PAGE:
Chicago Cubs: A look at the deals that took us from worst to first

(Photo by Mark Brown/Getty Images)
(Photo by Mark Brown/Getty Images) /

Last week’s trade of Matt Harvey has reclamation projects on the brain. What are some of the best moves made in Chicago Cubs history that might fit the bill?

The New York Mets dealt right-hander Matt Harvey to the Cincinnati Reds after injury and poor performance convinced them their Dark Knight was done.  After four innings of shut-out, one hit baseball, could Harvey go from New York’s Dark Knight to Cincinnati’s Red Baron?

That got me to wondering if there had been any Chicago Cubs players who experienced a resurgence after calling the North Side home.

My list isn’t all-inclusive so your thoughts and comments are welcome.  The criteria is pretty simple.  A down year(s) or injury convinces the former team to part ways with a player who later goes on to power a Cubs team.  So, in chronological order:

Close – but no cigar

More from Cubbies Crib

Dave Kingman 1978 to 1980

Before being acquired by  the Cubs in 1978, Kingman spent 1977 bouncing between four teams –the Mets, Padres, Angels and Yankees.  His career a wreck, the Cubs picked up the free agent and he became a two-time All-Star and came in eleventh in MVP voting in 1979.

That year, Kingman smacked 49 home runs, driving in 115 on the season and leading the league with a .956 OPS. He didn’t lead the  Cubs to the playoffs, and did not patrol left field with deftness, but his moonshot home runs were fun to watch.

A pair of standout hurlers

Rick Sutcliffe 1984 to 1991

Former Cubs GM Dallas Green spun trade, free agent and draft pick magic when he took over in 1981. The players he acquired helped lead the Cubs to the playoffs in 1984 and 1989.  The Cubs own Red Baron, Rick Sutcliffe, had pitched seven seasons for the Dodgers and Indians.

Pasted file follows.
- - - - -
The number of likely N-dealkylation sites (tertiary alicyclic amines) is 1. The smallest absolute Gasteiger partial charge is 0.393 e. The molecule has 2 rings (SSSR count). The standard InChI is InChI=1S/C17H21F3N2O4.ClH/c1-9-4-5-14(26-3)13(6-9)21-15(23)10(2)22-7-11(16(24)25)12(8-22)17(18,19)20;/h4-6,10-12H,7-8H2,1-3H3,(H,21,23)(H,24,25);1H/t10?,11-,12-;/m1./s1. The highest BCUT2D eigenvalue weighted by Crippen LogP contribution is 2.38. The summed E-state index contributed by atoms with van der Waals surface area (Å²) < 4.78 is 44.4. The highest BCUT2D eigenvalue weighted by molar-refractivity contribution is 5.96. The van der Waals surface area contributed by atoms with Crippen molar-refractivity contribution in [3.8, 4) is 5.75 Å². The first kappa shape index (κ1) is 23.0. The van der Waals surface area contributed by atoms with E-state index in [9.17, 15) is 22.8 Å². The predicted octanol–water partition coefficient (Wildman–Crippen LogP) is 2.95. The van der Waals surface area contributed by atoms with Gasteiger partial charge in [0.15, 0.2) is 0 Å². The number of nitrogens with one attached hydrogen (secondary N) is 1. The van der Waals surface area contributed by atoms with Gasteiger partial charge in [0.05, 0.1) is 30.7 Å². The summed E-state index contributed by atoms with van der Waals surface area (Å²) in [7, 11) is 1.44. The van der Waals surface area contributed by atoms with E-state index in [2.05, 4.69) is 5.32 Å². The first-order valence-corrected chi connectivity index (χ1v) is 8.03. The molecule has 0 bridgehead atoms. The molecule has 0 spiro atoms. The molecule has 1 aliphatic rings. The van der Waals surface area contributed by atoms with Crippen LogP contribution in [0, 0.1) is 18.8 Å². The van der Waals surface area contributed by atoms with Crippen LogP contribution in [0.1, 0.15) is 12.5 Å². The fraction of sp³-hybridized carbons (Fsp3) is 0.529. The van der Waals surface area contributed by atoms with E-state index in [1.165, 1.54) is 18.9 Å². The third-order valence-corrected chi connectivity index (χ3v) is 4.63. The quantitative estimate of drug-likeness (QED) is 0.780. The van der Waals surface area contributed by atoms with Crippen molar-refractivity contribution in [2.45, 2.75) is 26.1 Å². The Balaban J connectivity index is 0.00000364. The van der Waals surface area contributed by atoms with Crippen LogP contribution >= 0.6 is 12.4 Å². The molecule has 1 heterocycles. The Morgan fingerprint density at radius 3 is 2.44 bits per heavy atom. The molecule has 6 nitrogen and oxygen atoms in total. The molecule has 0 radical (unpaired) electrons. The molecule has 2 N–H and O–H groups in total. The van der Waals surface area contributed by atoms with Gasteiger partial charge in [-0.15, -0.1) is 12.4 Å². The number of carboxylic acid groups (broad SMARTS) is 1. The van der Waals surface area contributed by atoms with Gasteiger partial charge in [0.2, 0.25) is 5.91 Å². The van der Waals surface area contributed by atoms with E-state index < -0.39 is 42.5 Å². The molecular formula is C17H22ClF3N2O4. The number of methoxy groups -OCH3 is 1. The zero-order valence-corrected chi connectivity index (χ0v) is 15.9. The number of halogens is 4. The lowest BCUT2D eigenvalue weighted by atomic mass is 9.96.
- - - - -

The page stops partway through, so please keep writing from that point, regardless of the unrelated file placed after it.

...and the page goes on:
By 1984 the Indians clearly read into his increasing ERA and WHIP in 1983 and 1984 as the beginning of the end.  They traded Sutcliffe to the Cubs and the rest we know: Cy Young in 1984, second in Cy Young voting in 1987, and the 1987 and 1989 All-Star teams.

He led the Cubs to the playoffs in 1984 and 1989, coming within one ball through Leon Durham’s legs of the World Series in 1984.

Dennis Eckersley 1984 to 1986

Another Dallas Green move brought the longtime Boston starter to Chicago.  Boston also saw the righthander’s increasing ERA and WHIP as the start of a decline for the 29-yea-old veteran.

Once in Cubbie blue he posted a low-3.00 ERA in both 1984 and 1985 and an .0969 WHIP in 1985.  Too bad the Cubs traded him right before the 1987 season, as he had his best years ahead out of the bullpen with Oakland.

Some familiar names from recent years

Anthony Rizzo 2012 to present

We all know the story here.  Theo drafted Rizzo and later traded him to the Padres but never forgot him and sent an oft-injured Andrew Cashner to the Padres in trade.  San Diego probably looked at Rizzo’s Darwin Barney-like numbers in 2011 and thought they had the best end of this deal.  And the rest, as they say, is history still bring made.

Justin Grimm 2013 to 2017

Theo and the gang’s second year at the helm of the Cubs proved pivotal.

Justin Grimm came to the Cubs in a multiplayer deal that included Carl Edwards Jr. and Mike Olt for Matt Garza.  Grimm’s ERA and WHIP in Texas made him the throw-in; Mike Olt was the big name.  Grimm went on to play a key part of the 2016 Cubs team that eventually won the World Series.

Jake Arrieta 2013 to 2017

Again what don’t we know here.  Cy Young, All-Star and Silver Slugger. And oh yeah, a World Series ring.  Like with Matt Harvey, the Orioles had given up on their 2007 fifth round pick, and, like Grimm, was the throw in player in the four-player deal that send Scott Feldman and Steve Clevenger to the O’s for Pedro Strop and Arrieta.

Next: Cubs treading water away from Wrigley this season

We learned later that Arrieta’s frustrations in Baltimore had almost led him to quit the game. Instead, he turned into one of the most lethal starting pitchers in all of baseball.